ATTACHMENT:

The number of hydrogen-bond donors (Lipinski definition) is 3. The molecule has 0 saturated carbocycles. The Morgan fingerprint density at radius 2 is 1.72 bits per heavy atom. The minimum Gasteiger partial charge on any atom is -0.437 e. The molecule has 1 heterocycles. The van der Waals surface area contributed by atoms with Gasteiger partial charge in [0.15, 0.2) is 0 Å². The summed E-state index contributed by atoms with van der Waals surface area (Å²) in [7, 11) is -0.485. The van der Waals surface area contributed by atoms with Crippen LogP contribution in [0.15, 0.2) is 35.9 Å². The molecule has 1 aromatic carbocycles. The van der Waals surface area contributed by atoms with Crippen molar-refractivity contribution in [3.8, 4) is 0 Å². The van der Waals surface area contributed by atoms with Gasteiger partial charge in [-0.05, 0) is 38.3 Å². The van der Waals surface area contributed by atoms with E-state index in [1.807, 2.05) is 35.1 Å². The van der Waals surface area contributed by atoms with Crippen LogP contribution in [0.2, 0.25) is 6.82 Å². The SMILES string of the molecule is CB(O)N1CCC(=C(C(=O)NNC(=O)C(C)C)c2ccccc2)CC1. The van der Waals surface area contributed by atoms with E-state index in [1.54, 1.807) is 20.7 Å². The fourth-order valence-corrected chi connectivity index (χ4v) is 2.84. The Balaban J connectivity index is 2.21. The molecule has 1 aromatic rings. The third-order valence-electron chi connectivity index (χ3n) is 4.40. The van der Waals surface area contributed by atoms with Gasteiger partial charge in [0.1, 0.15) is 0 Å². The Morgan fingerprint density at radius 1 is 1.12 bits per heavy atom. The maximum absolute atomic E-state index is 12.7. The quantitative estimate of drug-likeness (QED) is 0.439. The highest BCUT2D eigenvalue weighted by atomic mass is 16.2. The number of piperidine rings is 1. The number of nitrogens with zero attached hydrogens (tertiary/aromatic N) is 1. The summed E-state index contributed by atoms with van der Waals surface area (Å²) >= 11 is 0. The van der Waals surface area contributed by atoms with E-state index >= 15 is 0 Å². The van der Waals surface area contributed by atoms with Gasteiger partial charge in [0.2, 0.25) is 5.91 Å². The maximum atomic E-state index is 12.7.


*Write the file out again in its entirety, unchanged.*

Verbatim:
The number of hydrogen-bond donors (Lipinski definition) is 3. The molecule has 0 saturated carbocycles. The Morgan fingerprint density at radius 2 is 1.72 bits per heavy atom. The minimum Gasteiger partial charge on any atom is -0.437 e. The molecule has 1 heterocycles. The van der Waals surface area contributed by atoms with Gasteiger partial charge in [0.15, 0.2) is 0 Å². The summed E-state index contributed by atoms with van der Waals surface area (Å²) in [7, 11) is -0.485. The van der Waals surface area contributed by atoms with Crippen LogP contribution in [0.15, 0.2) is 35.9 Å². The molecule has 1 aromatic carbocycles. The van der Waals surface area contributed by atoms with Crippen molar-refractivity contribution in [3.8, 4) is 0 Å². The van der Waals surface area contributed by atoms with Gasteiger partial charge in [-0.05, 0) is 38.3 Å². The van der Waals surface area contributed by atoms with E-state index in [1.807, 2.05) is 35.1 Å². The van der Waals surface area contributed by atoms with Crippen LogP contribution in [0.2, 0.25) is 6.82 Å². The SMILES string of the molecule is CB(O)N1CCC(=C(C(=O)NNC(=O)C(C)C)c2ccccc2)CC1. The van der Waals surface area contributed by atoms with E-state index in [1.54, 1.807) is 20.7 Å². The fourth-order valence-corrected chi connectivity index (χ4v) is 2.84. The Balaban J connectivity index is 2.21. The molecule has 1 aromatic rings. The third-order valence-electron chi connectivity index (χ3n) is 4.40. The van der Waals surface area contributed by atoms with Gasteiger partial charge in [0.1, 0.15) is 0 Å². The Morgan fingerprint density at radius 1 is 1.12 bits per heavy atom. The maximum absolute atomic E-state index is 12.7. The quantitative estimate of drug-likeness (QED) is 0.439. The highest BCUT2D eigenvalue weighted by atomic mass is 16.2. The number of piperidine rings is 1. The number of nitrogens with zero attached hydrogens (tertiary/aromatic N) is 1. The summed E-state index contributed by atoms with van der Waals surface area (Å²) >= 11 is 0. The van der Waals surface area contributed by atoms with E-state index >= 15 is 0 Å². The van der Waals surface area contributed by atoms with Gasteiger partial charge in [0.2, 0.25) is 5.91 Å². The maximum atomic E-state index is 12.7.